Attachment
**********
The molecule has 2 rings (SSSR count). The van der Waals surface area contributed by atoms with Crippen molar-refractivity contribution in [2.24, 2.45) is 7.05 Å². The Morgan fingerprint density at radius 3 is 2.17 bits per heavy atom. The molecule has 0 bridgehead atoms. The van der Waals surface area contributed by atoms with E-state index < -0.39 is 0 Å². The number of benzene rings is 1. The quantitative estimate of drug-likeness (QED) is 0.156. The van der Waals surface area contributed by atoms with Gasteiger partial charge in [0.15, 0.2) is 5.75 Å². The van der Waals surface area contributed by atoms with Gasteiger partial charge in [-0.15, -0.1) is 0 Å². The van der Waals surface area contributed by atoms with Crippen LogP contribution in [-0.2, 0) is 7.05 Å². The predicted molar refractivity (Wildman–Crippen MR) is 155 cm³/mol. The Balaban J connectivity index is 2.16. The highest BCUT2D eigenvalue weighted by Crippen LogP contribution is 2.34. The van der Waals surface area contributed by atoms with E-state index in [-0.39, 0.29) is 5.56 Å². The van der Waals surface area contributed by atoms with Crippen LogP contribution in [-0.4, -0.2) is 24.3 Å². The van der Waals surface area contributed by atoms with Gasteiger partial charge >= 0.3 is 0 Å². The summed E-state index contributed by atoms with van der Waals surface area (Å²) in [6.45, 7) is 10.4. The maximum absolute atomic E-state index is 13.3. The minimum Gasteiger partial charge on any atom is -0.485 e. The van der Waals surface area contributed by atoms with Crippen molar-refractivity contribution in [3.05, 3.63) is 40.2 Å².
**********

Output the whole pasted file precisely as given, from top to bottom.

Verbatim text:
The molecule has 2 rings (SSSR count). The van der Waals surface area contributed by atoms with Crippen molar-refractivity contribution in [2.24, 2.45) is 7.05 Å². The Morgan fingerprint density at radius 3 is 2.17 bits per heavy atom. The molecule has 0 bridgehead atoms. The van der Waals surface area contributed by atoms with E-state index < -0.39 is 0 Å². The number of benzene rings is 1. The quantitative estimate of drug-likeness (QED) is 0.156. The van der Waals surface area contributed by atoms with Gasteiger partial charge in [0.15, 0.2) is 5.75 Å². The van der Waals surface area contributed by atoms with Gasteiger partial charge in [-0.15, -0.1) is 0 Å². The van der Waals surface area contributed by atoms with Crippen LogP contribution in [-0.2, 0) is 7.05 Å². The predicted molar refractivity (Wildman–Crippen MR) is 155 cm³/mol. The Balaban J connectivity index is 2.16. The highest BCUT2D eigenvalue weighted by Crippen LogP contribution is 2.34. The van der Waals surface area contributed by atoms with E-state index in [-0.39, 0.29) is 5.56 Å². The van der Waals surface area contributed by atoms with Crippen LogP contribution in [-0.4, -0.2) is 24.3 Å². The van der Waals surface area contributed by atoms with Gasteiger partial charge >= 0.3 is 0 Å². The summed E-state index contributed by atoms with van der Waals surface area (Å²) in [6.45, 7) is 10.4. The maximum absolute atomic E-state index is 13.3. The minimum Gasteiger partial charge on any atom is -0.485 e. The van der Waals surface area contributed by atoms with Crippen molar-refractivity contribution in [3.05, 3.63) is 40.2 Å².